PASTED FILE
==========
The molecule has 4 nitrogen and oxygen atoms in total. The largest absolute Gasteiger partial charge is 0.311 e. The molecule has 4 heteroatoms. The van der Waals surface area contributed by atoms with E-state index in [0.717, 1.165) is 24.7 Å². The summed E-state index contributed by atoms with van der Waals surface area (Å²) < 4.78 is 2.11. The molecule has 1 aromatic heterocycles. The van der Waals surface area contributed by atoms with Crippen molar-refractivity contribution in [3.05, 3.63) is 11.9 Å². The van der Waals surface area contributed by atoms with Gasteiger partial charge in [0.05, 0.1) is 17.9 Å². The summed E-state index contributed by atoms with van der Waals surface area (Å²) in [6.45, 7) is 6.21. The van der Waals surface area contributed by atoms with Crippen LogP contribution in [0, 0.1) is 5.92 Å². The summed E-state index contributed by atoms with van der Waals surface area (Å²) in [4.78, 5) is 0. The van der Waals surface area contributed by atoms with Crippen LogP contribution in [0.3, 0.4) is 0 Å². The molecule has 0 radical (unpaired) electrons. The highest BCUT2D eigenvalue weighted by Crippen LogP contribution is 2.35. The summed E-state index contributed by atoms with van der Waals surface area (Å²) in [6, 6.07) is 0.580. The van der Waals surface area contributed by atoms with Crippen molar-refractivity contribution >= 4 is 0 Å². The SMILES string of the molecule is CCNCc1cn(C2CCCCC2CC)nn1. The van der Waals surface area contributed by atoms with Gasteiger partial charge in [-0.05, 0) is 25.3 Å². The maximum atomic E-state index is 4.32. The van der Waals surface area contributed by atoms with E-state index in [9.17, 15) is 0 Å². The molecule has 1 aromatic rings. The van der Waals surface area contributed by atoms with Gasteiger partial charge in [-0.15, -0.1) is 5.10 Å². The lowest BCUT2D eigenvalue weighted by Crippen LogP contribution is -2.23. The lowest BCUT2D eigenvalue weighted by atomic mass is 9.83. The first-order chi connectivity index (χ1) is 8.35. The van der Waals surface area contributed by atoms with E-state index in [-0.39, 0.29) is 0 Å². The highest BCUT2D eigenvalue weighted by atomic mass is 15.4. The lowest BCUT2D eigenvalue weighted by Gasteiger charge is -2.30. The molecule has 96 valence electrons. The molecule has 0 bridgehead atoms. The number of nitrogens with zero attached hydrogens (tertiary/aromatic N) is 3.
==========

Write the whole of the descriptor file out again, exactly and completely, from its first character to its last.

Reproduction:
The molecule has 4 nitrogen and oxygen atoms in total. The largest absolute Gasteiger partial charge is 0.311 e. The molecule has 4 heteroatoms. The van der Waals surface area contributed by atoms with E-state index in [0.717, 1.165) is 24.7 Å². The summed E-state index contributed by atoms with van der Waals surface area (Å²) < 4.78 is 2.11. The molecule has 1 aromatic heterocycles. The van der Waals surface area contributed by atoms with Crippen molar-refractivity contribution in [3.05, 3.63) is 11.9 Å². The van der Waals surface area contributed by atoms with Gasteiger partial charge in [0.05, 0.1) is 17.9 Å². The summed E-state index contributed by atoms with van der Waals surface area (Å²) in [6.45, 7) is 6.21. The van der Waals surface area contributed by atoms with Crippen LogP contribution in [0, 0.1) is 5.92 Å². The summed E-state index contributed by atoms with van der Waals surface area (Å²) in [4.78, 5) is 0. The van der Waals surface area contributed by atoms with Crippen LogP contribution in [0.3, 0.4) is 0 Å². The molecule has 0 radical (unpaired) electrons. The highest BCUT2D eigenvalue weighted by Crippen LogP contribution is 2.35. The summed E-state index contributed by atoms with van der Waals surface area (Å²) in [6, 6.07) is 0.580. The van der Waals surface area contributed by atoms with Crippen molar-refractivity contribution >= 4 is 0 Å². The SMILES string of the molecule is CCNCc1cn(C2CCCCC2CC)nn1. The van der Waals surface area contributed by atoms with Gasteiger partial charge in [-0.05, 0) is 25.3 Å². The maximum atomic E-state index is 4.32. The van der Waals surface area contributed by atoms with E-state index in [9.17, 15) is 0 Å². The molecule has 1 aromatic rings. The van der Waals surface area contributed by atoms with Gasteiger partial charge in [-0.15, -0.1) is 5.10 Å². The lowest BCUT2D eigenvalue weighted by Crippen LogP contribution is -2.23. The lowest BCUT2D eigenvalue weighted by atomic mass is 9.83. The first-order chi connectivity index (χ1) is 8.35. The van der Waals surface area contributed by atoms with E-state index in [-0.39, 0.29) is 0 Å². The highest BCUT2D eigenvalue weighted by atomic mass is 15.4. The lowest BCUT2D eigenvalue weighted by Gasteiger charge is -2.30. The molecule has 96 valence electrons. The molecule has 0 bridgehead atoms. The number of nitrogens with zero attached hydrogens (tertiary/aromatic N) is 3.